Early Lessons from the Work Support Strategies Initiative
Nine-state specific reports and a cross-cutting report draw out the lessons from the planning phase of Work Support Strategies, providing an in-depth analysis of activities, accomplishments and insights. Each report includes lessons learned as states navigated through the planning and pilot implementation of integrating Medicaid, SNAP, child care subsidies, and other safety-net programs.
This report summarizes the lessons learned from the nine planning grant states (Colorado, Idaho, Illinois, Kentucky, New Mexico, North Carolina, Oregon, Rhode Island, South Carolina), just one year into a four-year project. It includes what the states did, how they overcame challenges, and how the planning year changed their strategies and capacities for the future.
Early Lessons: Colorado
Pam Loprest and Lindsay Giesen
This report describes Colorado’s accomplishments and lessons learned during the initiative’s first year. In this planning year, Colorado improved collaboration between the state human services and health agencies, and between the state and counties. Improved collaboration led to a shortened joint benefit application, quicker processing of SNAP applications and recertifications, cohesive plans for implementing health reform, and supplemental budget funds to improve the statewide automated benefits system.
Early Lessons: Idaho
This report describes Idaho’s accomplishments and lessons learned during the initiative’s first year. In this planning year, Idaho implemented policy and process improvements, including improving the redetermination process by aligning redetermination dates and further implementing the universal workforce case management approach. The state also implemented child care assistance program reforms including aligning policy with other work support programs and simplifying eligibility requirements.
Early Lessons: Illinois
Heather Hahn, Olivia Golden, and Jessica Compton
This report describes Illinois’ accomplishments and lessons learned during the initiative’s first year. In this planning year, the state identified how and where to best align programs to simplify eligibility processes, including an assessment of child care assistance policies and development of a key performance measures report for local office managers. The state designed and piloted a new task-based model to improve benefit field office efficiency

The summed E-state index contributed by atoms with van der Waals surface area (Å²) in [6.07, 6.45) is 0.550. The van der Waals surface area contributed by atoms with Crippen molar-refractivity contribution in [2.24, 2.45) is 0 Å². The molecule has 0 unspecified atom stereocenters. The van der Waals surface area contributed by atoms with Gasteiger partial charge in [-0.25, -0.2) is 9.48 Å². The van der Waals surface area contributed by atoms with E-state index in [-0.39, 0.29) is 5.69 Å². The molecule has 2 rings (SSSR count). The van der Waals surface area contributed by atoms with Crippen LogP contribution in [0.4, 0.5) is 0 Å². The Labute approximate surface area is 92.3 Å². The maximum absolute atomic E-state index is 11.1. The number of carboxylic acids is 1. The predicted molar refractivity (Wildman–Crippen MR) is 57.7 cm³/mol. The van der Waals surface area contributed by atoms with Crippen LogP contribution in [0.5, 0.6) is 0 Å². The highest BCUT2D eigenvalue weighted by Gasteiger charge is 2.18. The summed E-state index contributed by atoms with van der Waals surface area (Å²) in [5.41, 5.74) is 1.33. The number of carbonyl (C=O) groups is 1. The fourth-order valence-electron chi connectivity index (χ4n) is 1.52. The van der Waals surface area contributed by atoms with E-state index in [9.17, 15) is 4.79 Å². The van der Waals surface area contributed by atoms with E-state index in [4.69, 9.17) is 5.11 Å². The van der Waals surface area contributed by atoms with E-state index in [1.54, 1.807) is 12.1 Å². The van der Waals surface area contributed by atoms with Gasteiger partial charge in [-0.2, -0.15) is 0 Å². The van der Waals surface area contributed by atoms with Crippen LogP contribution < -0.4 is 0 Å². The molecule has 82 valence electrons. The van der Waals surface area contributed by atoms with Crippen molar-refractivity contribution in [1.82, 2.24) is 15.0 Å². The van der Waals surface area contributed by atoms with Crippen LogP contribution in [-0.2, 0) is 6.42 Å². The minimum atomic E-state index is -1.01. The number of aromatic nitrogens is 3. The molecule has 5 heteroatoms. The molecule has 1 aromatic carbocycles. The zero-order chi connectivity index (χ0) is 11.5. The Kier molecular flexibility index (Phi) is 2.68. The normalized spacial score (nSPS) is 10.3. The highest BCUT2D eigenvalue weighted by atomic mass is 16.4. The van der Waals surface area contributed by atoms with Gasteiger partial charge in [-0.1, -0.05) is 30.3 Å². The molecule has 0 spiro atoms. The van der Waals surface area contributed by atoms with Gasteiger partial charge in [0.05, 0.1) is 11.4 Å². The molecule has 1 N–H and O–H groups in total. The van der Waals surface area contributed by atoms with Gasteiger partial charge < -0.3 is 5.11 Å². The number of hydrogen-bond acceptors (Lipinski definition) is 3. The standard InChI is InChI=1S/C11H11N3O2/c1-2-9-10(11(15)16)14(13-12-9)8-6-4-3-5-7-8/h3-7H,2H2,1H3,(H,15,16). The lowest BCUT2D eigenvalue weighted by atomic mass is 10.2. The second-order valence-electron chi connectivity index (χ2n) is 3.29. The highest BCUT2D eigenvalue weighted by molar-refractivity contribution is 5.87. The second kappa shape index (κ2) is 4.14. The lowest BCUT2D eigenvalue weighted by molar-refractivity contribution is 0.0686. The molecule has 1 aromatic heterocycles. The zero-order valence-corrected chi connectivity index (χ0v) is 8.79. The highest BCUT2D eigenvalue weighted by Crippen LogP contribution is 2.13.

Early Lessons: Kentucky
Monica Rohacek and Lindsay Giesen
This report describes Kentucky’s accomplishments and lessons learned during the initiative’s first year. In this planning year, the state began building an infrastructure for data management and analysis, explored opportunities for policy alignment across key work supports, designed and tested business process changes in selected local offices, and began creating stronger relationships with external stakeholders.
Early Lessons: North Carolina
Pam Loprest and Lindsay Giesen
This report describes North Carolina’s accomplishments and lessons learned during the initiative’s first year. In this planning year, North Carolina broke down state program silos and instituted a review board to assure cross-program input to policy changes. The state engaged with counties around the implementation of a new benefits eligibility system and encouraging innovation in business processes and piloted alignment of program certification dates
Early Lessons: New Mexico
David Kassabian and Gregory Mills
This report describes New Mexico’s accomplishments and lessons learned during the initiative’s first year. During this year, the state was heavily focused on development of its new automated eligibility system. In addition, New Mexico’s redesign of its eligibility process, undertaken prior to WSS, served as an example for other WSS states.
Early Lessons: Oregon
Jessica F. Compton, Ian Hill, Pamela J. Loprest
This report describes Oregon’s accomplishments and lessons learned during the initiative’s first year. During the planning year, the state continued its numerous activities to streamline benefit eligibility for health programs, align policies across health and other work support programs, and prepare for an automated integrated eligibility system. The major focus of the WSS team was on change management in local field offices.
Early Lessons: Rhode Island
Heather Hahn, David Kassabian
This report describes Rhode Island’s accomplishments and lessons learned during the initiative’s first year. During this year, the state engaged frontline workers, state leaders and community stakeholders, built close connections with the state’s health reform activities around design of a new eligibility system, identified opportunities for data system improvements and to align eligibility and enrollment requirements and implemented relevant policy changes.
Early Lessons: South Carolina
This report describes South Carolina’s accomplishments and lessons learned during the initiative’s first year. During this year, the two primary agencies involved in delivering work support program benefits in the state began breaking down the barriers between them to create a more efficient, coordinated approach. The state undertook activities to improve the business and technological processes used within each agency while also identifying areas for cross-program alignment.